This was the last album to feature John's regular touring band (Dee Murray and Nigel Olsson) on only a single song. Guitarist Davey Johnstone, who had recently joined the band, was featured on several cuts. Later band member, percussionist Ray Cooper, makes his first appearance with this album. As with all John songs during this period, the lyrics were penned by his writing partner, Bernie Taupin. This was the last album to be recorded at London's Trident Studios. Caleb Quaye and Roger Pope wouldn't play with John again until Rock of the Westies in 1975, following Murray and Olsson's departure from the band.
Madman Across the Water barely reached #41 on the UK Albums Chart, spending only two weeks there. It has been the lowest-charting album of his career to date. The album fared better in North America, peaking at #8 on the U.S. Billboard Top Pop Albums and placing at #10 on the year-end list of 1972. It received Gold by the RIAA in February 1972, achieving $1 million in sales at wholesale value just in the United States. In 1993, the album was certified Platinum, representing shipments of more than 1 million units in the U.S. In 1998, the album was certified Multi-Platinum, representing shipments of over 2 million units in the U.S.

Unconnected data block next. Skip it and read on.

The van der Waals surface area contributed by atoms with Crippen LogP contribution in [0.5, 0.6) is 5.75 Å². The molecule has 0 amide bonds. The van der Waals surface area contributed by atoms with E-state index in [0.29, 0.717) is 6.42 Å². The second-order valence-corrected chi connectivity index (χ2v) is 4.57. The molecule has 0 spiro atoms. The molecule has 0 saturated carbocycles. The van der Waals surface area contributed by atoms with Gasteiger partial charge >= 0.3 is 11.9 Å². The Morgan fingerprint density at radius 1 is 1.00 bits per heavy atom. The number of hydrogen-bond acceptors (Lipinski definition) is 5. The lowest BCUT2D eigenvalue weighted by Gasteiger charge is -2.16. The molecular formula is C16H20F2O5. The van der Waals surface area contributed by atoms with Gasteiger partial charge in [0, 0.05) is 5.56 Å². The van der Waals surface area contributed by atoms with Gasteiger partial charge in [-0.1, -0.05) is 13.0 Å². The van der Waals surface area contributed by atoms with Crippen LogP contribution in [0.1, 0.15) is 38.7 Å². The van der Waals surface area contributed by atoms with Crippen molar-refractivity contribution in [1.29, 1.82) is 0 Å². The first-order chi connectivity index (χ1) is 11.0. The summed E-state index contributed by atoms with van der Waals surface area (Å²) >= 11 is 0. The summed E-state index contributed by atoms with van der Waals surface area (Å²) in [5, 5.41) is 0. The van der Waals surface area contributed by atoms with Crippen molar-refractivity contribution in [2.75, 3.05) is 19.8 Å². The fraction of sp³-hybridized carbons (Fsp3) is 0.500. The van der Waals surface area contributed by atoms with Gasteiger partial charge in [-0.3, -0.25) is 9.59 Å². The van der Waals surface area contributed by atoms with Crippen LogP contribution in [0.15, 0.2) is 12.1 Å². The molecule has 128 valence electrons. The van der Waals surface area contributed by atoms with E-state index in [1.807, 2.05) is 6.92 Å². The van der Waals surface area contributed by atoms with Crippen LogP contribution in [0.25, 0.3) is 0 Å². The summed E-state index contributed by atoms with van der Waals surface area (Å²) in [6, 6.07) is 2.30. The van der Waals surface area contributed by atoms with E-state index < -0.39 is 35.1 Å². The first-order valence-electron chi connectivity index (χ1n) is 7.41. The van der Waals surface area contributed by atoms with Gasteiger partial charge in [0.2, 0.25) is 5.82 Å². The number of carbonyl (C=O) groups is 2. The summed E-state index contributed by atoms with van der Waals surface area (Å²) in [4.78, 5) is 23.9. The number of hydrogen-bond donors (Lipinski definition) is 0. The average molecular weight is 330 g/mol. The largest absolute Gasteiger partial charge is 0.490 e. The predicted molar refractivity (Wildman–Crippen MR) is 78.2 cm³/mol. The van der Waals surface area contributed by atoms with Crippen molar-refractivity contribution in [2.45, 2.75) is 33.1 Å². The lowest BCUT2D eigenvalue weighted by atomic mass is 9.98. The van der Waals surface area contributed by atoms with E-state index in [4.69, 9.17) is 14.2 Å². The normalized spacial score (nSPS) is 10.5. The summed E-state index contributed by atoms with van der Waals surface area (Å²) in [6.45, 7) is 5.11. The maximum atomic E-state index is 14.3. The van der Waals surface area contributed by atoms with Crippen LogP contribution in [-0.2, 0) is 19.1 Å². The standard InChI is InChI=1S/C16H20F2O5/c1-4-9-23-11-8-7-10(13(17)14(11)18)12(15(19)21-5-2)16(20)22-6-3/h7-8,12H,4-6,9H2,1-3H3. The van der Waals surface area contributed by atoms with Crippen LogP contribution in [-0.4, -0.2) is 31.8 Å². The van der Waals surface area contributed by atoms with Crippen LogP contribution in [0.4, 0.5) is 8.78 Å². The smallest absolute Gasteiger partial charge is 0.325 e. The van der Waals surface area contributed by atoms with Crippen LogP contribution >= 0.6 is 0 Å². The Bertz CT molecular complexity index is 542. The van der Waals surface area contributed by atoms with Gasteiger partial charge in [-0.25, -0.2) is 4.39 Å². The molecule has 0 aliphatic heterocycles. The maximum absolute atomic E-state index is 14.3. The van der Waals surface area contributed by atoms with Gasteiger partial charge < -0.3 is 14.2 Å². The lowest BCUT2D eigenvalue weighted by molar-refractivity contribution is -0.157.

The title song was set to be released on John's previous album Tumbleweed Connection. However, it was set aside and was re-recorded for this album. The earlier version (with Mick Ronson on guitar) was included on the remastered Tumbleweed Connection CD.
When it was released in 'The Classic Years' collection, it was the first album not to feature any bonus tracks. One known track recorded at the time, "Rock Me when He's Gone," was released on the 1992 compilation Rare Masters. The song was written for and recorded by one of John's long-time friends, Long John Baldry. This was John's first album in which he plays his piano and no other keyboards and the first album on which Johnstone played, a role that would continue for decades, and he contributed acoustic guitar, mandolin and sitar; he would join John's band full-time for Honky Château.
The SACD version of the album contained a longer version of "Razor Face", which extended the song-ending jam to 6:42 instead of the early fade on the original album. This extended version can only be heard in the 5.1 surround mix.